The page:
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Did you ever wonder, ‘How did I get here?’ It’s a question most people have asked themselves and usually ask when they wish they weren’t there.

Life led Michael Secli to the Battle of Khe Sanh in Viet Nam, 1968. History tells us a small band of Marines, seven miles from the Laotian border, along Route 9, the northern most road across Vietnam between the north and the south were outmanned yet were responsible for preventing the enemy from advancing.

Did anybody really want to be there? The question was moot. It was their duty, and they would do whatever they could to keep the enemy from advancing. It was David against Goliath, and we know how that turned out. How did Michael get there? Well, that’s an important part of the story.


Limone presents a brief biography of a man who grew up on the tough streets of Hell’s Kitchen in the 1950s and 1960s before fighting in the Vietnam War.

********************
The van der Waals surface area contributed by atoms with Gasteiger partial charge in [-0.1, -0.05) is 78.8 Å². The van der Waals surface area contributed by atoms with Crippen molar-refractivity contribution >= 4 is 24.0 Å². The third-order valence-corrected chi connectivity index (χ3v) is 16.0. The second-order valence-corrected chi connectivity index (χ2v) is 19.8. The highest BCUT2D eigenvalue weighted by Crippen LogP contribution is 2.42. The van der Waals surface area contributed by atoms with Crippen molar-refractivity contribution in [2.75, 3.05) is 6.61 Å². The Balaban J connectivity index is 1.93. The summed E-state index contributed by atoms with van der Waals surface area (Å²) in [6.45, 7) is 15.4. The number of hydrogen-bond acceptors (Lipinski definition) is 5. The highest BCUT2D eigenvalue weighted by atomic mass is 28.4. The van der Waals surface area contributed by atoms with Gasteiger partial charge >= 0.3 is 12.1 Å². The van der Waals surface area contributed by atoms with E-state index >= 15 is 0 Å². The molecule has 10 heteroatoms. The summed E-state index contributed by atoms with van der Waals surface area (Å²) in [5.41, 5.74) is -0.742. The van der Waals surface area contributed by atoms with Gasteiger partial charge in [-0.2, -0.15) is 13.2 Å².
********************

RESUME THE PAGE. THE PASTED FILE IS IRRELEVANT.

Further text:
Michael Secli was born in 1946 in Hell’s Kitchen, a hardscrabble neighborhood of New York City notorious at that time for its mix of squalor and crime. He was tough and resourceful by nature but also shiftless—a high school dropout, he drove a truck for a living with a fake driver’s license and was arrested for his participation in a scheme that moved stolen goods. The presiding judge saw some promise in him and gave him an ultimatum: He could spend four years in prison or enlist in the U.S. Marines for a four-year hitch. Secli choose the Marines and quickly moved up the ranks; his challenging youth had endowed him with “curiosity, personality, organizational skills,” attributes that were noticed by his superior officers. These skills would be put to the test when he deployed to Vietnam in 1967 and was stationed at the Khe Sanh base, a strategically important location that suffered withering attacks from the North Vietnamese for 77 consecutive days. Secli was only 19 years old at the time. His life was an eventful and dramatic one, and the author lucidly captures the power of his personality and the depth of his courage. Limone also provides a fascinating peek into Hell’s Kitchen in the 1950s and ’60s, a tableau that he illuminates without romanticization.